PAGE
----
To make a living as designers, we must do the "dirty work" of a service business: marketing, advertising, courting clients, devising proposals, contracts and accounting, chasing unpaid bills, keeping people happy even when we don't agree...
So many famous designers – think Michael Bierut, Virgil Abloh, Dieter Rams, Jony Ive, Diane von Fürstenberg... – owe their success not to talent alone, but to mastering the business and social worlds around them.
Designers who create fashion, cars, and architecture perhaps still have to navigate more traditional worlds. But those of us creating digital products, able to work remotely, have been exploring new approaches to selling and managing projects in a "decentralized" fashion.
This week's roundup presents 6 companies and communities who are exploring new paradigms for design business. Ranging from one-man shops to multi-national operations, these businesses are sure to inspire creative entrepreneurs.
Sounds too good to be true? Brett's climb to where he is now hasn't been easy. To get away from mundane frustrations, he took on risks of over-commitment, burnout, and unsatisfied customers. But Brett has been continuously improving, while sharing lessons learned on Twitter, Indie Hackers, and numerous podcast interviews – a treasury of ideas for designers looking to innovate on their business model.
Superside have come a long way from juggling random tasks for clients in their early days, to leading a global network of 750+ creatives. Check out interviews with CEO Fredrik Thomassen on Transformify, Midstage Institute, and Collaboration Superpowers for the whole story.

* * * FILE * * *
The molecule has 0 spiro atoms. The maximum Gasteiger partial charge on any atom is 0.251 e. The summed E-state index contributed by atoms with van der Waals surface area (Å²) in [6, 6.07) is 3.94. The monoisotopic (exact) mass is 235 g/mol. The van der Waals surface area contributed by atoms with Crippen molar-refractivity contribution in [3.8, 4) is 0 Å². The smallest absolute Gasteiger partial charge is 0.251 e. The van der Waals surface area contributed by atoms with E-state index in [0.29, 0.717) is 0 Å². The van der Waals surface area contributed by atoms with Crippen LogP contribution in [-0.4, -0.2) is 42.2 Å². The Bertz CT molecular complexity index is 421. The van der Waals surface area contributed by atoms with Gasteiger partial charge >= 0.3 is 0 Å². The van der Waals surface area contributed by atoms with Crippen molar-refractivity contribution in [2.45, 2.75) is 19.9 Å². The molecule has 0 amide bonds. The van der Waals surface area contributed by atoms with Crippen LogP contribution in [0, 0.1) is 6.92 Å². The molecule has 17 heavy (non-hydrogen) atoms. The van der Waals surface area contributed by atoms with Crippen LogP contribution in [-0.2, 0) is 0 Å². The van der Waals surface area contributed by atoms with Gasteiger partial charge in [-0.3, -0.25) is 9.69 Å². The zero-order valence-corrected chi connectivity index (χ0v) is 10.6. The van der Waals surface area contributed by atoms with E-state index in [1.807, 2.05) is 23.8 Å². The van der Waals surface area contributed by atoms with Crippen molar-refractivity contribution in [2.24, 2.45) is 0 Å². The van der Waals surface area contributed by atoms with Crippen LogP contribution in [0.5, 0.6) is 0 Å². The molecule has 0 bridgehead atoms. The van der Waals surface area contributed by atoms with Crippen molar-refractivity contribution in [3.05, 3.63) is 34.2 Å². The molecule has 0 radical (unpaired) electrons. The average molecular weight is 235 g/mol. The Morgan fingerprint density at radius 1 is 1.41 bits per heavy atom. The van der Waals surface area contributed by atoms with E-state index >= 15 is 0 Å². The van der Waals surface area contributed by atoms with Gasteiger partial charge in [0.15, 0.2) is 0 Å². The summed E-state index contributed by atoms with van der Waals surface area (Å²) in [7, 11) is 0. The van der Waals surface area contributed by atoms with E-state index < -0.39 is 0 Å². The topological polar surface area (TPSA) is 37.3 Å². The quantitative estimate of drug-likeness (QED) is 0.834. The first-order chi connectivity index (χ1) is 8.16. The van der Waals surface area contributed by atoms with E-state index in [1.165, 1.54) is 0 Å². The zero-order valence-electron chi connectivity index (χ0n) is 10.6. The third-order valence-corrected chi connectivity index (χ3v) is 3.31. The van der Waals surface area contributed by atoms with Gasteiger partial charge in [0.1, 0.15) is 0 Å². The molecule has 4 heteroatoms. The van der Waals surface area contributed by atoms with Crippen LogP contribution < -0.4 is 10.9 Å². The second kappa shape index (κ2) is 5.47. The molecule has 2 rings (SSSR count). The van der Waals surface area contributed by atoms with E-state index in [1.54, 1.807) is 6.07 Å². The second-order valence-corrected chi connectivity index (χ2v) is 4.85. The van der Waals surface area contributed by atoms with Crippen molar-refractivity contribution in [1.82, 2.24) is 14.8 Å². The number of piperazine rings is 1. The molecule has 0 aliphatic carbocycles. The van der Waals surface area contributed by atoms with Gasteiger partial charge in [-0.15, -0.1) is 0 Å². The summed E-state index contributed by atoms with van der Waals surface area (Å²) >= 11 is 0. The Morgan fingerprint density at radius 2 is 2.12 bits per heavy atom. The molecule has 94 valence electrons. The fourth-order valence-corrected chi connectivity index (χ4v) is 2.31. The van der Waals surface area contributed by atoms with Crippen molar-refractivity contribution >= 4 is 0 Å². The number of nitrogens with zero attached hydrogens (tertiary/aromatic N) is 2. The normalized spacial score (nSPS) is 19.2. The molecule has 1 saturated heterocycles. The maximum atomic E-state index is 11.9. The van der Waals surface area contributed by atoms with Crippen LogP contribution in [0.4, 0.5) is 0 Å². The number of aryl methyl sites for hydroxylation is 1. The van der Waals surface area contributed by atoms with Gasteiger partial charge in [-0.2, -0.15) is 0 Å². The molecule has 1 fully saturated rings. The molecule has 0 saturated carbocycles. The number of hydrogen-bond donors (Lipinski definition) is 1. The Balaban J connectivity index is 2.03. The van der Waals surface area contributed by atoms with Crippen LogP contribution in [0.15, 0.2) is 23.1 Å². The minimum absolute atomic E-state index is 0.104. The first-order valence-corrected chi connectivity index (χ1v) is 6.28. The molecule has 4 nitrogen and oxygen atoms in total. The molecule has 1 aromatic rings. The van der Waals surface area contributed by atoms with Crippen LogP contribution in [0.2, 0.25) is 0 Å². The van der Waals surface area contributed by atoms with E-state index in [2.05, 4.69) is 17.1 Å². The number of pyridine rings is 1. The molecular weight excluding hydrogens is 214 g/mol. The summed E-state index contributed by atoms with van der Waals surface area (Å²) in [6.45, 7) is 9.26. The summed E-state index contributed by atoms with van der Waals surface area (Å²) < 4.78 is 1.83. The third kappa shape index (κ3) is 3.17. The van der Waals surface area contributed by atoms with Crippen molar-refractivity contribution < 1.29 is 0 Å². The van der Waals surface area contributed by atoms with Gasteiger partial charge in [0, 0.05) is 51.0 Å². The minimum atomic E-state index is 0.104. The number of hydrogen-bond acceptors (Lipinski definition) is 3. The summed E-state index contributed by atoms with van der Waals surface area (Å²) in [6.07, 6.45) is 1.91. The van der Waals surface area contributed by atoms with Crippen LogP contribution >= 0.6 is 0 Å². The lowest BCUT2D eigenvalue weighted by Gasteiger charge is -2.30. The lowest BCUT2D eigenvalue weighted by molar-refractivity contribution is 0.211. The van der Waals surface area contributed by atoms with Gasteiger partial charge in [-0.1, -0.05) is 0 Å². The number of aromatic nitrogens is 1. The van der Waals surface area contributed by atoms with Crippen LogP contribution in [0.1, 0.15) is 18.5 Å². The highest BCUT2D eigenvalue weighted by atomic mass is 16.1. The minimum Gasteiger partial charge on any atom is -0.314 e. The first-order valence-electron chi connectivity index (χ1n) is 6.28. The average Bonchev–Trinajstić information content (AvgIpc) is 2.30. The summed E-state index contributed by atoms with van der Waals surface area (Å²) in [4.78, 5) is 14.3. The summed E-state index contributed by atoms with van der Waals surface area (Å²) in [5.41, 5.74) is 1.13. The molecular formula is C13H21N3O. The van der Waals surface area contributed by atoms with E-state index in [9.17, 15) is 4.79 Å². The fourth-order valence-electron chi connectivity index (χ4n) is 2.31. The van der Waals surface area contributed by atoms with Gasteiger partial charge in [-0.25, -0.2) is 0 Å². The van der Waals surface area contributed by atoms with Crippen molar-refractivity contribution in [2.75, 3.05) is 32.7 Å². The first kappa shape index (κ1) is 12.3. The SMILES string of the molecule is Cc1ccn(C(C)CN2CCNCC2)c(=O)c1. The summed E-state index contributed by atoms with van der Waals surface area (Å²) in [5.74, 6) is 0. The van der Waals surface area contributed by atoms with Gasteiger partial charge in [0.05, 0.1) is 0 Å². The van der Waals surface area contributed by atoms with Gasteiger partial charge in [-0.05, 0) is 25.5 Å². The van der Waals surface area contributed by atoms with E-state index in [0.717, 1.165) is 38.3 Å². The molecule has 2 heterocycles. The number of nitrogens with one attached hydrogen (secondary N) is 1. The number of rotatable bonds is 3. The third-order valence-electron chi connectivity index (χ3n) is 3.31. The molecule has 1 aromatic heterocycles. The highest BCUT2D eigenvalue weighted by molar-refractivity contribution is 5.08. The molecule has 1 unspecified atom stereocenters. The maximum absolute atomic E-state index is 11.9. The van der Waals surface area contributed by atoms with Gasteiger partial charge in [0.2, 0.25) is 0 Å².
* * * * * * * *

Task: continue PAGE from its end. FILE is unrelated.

We mentioned VectorDAO in our UX Designer's Guide to NFTs, and their innovative approach to running a design collective deserves a closer look.
VectorDAO is an exercise in new possibilities for aligning incentives between the designer and the client, as well as in rethinking how compensation works.
Focused on Web3 projects, this organization of around 100 people is led by senior professionals who assemble constellations of creatives to deliver client projects. The DAO is paid in different cryptocurrencies and tokens from each project, pooled together in a treasury. Individual contributors are compensated from this diverse treasury, rather than specific tokens from each project, reducing the currency risk that troubles many Web3 builders.
Stellar aims to be the go-to platform for high-caliber creative talent. The work on display speaks for itself.
Perhaps no-one is better suited for the job of creating such a platform than founder Nick Pattison, an industry veteran who cut his teeth working for legends like Milton Glaser himself, as well as Michael Gericke and Paula Scher at Pentagram. If you're half as well-connected as he is, a curated talent directory might be worth thinking about.
Neol is building a decentralized talent marketplace for innovation and creative work, focused on projects with beyond-commercial impact.
Like Stellar, Neol's secret sauce is the team's connections: The founders are alumni of Turkish design powerhouse ATÖLYE, part of the Kyu Collective alongside legends like IDEO, Godfrey Dadich, and Sid Lee.
Like Superside, Design Pickle runs a global operation with more than 500 employees. The difference is how they laser-focus on graphics only, making them an affordable choice for smaller clients.
These players haven't left the same kind of paper trail like our contenders above. But they still set an example with effective value propositions and streamlining the process of booking that all-important first call.
If you're building a modern design business for yourself, have a look and be inspired: